Cohesive Societies: Faith and Belief
This report explores the different ways in which faith and belief interact with societal cohesion. (2020)
Amy Plender explores the significance of Ash Wednesday falling on St. Valentine’s Day.
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This Wednesday, for the first time since 1957, is both Ash Wednesday and Valentine’s Day. The collision of the sacred and ‘secular’ brings a peculiar significance to both.
Never one to do things by halves, the Early Church records at least three possible historical figures for the inspiration of a saint whose feast day falls on 14th February. These refer, variously, to a Christian priest who defied the Roman Emperor Claudius Gothicus’ ban on marriage (in order to maintain the numbers of single men available for conscription), by conducting Christian marriages in secret – he was caught and executed on 14th February 269; to the bishop of Interamna (modern Terni, Italy), who was coincidentally martyred on the same date but on a different year; or to a man who was executed with a group of other Christians in Africa, of whom, apart from his name and rough date of death, nothing else is known.
Given the scarcity of information about any of these figures, it is entirely possible that they are all retellings of the same story, or that any or all are factually inaccurate. Yet that does not negate the poignancy and significance of a Saint Valentine. Whatever the details, it is fairly likely that a Christian named Valentine was prepared to die for his faith, and has been (sort–of) remembered for it. More than a secular festival of romance sponsored by Hallmark Cards, what we can tell of his life story reminds us of the gritty reality of the life of faith in history – and in the present, in many parts of the world today. It is peculiarly ironic that so valiant a life and so gruesome a death are now marked in so saccharine a festival.
Ash Wednesday marks the beginning of Lent, traditionally a time of fasting and study, as Christians begin to prepare for Easter. The forty days of Lent echo the Gospels’ story of Jesus’ time in the wilderness, and historically were a time to think of one’s mortality and sinfulness – symbolised by the practice of “ashing” during the Ash Wednesday service, when the minister marks the foreheads of the congregation with ashes in the shape of a cross.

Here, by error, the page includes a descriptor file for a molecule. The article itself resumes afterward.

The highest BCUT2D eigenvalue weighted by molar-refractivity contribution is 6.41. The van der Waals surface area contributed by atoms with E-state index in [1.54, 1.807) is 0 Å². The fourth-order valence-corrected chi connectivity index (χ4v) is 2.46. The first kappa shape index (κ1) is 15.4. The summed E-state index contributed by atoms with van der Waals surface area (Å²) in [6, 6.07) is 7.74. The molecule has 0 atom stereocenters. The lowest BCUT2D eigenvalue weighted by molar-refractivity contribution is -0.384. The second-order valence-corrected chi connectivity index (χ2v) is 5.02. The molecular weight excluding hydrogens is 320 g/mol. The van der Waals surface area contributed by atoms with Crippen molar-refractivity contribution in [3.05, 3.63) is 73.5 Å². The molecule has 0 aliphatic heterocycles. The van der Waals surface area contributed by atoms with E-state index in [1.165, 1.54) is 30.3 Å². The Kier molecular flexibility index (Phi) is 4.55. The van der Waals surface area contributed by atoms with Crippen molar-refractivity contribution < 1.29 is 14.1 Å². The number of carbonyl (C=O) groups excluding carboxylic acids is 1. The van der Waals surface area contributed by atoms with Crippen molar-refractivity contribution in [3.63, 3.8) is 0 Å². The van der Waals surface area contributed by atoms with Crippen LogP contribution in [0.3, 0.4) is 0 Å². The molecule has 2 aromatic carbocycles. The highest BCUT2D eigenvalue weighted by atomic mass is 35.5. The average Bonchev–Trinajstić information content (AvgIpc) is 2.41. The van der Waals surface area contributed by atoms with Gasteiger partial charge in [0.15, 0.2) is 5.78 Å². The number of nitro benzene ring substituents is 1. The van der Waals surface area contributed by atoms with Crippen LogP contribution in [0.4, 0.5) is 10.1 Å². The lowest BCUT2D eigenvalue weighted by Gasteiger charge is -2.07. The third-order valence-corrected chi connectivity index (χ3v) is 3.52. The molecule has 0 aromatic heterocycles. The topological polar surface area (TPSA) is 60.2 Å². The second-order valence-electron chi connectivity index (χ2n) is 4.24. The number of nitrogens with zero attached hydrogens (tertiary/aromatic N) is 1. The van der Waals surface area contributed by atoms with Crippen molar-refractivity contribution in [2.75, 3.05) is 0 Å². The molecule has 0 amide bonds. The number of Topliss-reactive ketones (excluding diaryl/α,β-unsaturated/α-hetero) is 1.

Far from being morbid and gloomy, ashing, and the observation of Lent in general, affords Christians a rare space in today’s busy world for self–reflection and to orientate oneself to towards the horror, mystery, and joy of the Easter weekend. Sin is an awkward concept: all too easy to misinterpret and ascribe to others without question and to oneself without mercy. One of the most helpful definitions of it, to my mind, comes from writer Francis Spufford: ‘HPtFtP,’ or the ‘Human Propensity to F*** things Up.’ The grace of Lent is that it makes space for us to acknowledge our failures and weakness, whilst, forty days later, offering a solution in the joy, hope, and redemption held in the Easter story.
The exhortation often used by the minister when ashing is “remember that you are dust, and to dust you shall return.” On one level, this is a stark reminder of the brevity of human lives – a verbal Memento Mori or Vanitas painting such as this one, when skulls or hourglasses were included in still life paintings to challenge the viewers to make the best of this life, in the hope of securing their entrance to the hereafter.
On another, it’s deeply empowering. Like Adam and Eve, whom the Genesis creation stories describe as being made from dust by God in the Garden of Eden, we are made from stardust, the atoms in our bodies first formed in the furnace of the stars. Yet, more than just a cluster of atoms and organs, Christians see all humans bearing the imago dei, the image of God; the Bible speaks of God’s breath, ruach, or Spirit, pnuema, as the life–force of Creation, which both animates the first humans’ bodies, and galvanises the disciples into action. That humans are created by God is intrinsic to the Christian interpretation of human existence. In the midst of the anticipation and sorrow of Ash Wednesday, there is encouragement.
Today, a Valentine’s Ash Wednesday, is a unique paradox. The festival ostensibly about romance, and appropriated by commercialism by way of folklore, originates with a martyrdom (or several). It’s easy to dismiss Valentine’s Day as capitalist folly, but at its cellophane–wrapped heart is a deeper, bloodier love – the kind that enables someone to give up their life for the sake of something greater. Ash Wednesday takes this further. Ostensibly about sin and mortality, it allows those who observe it to prepare themselves for Easter, and for the sacrifice which for Christians is the greatest gift of love of all.
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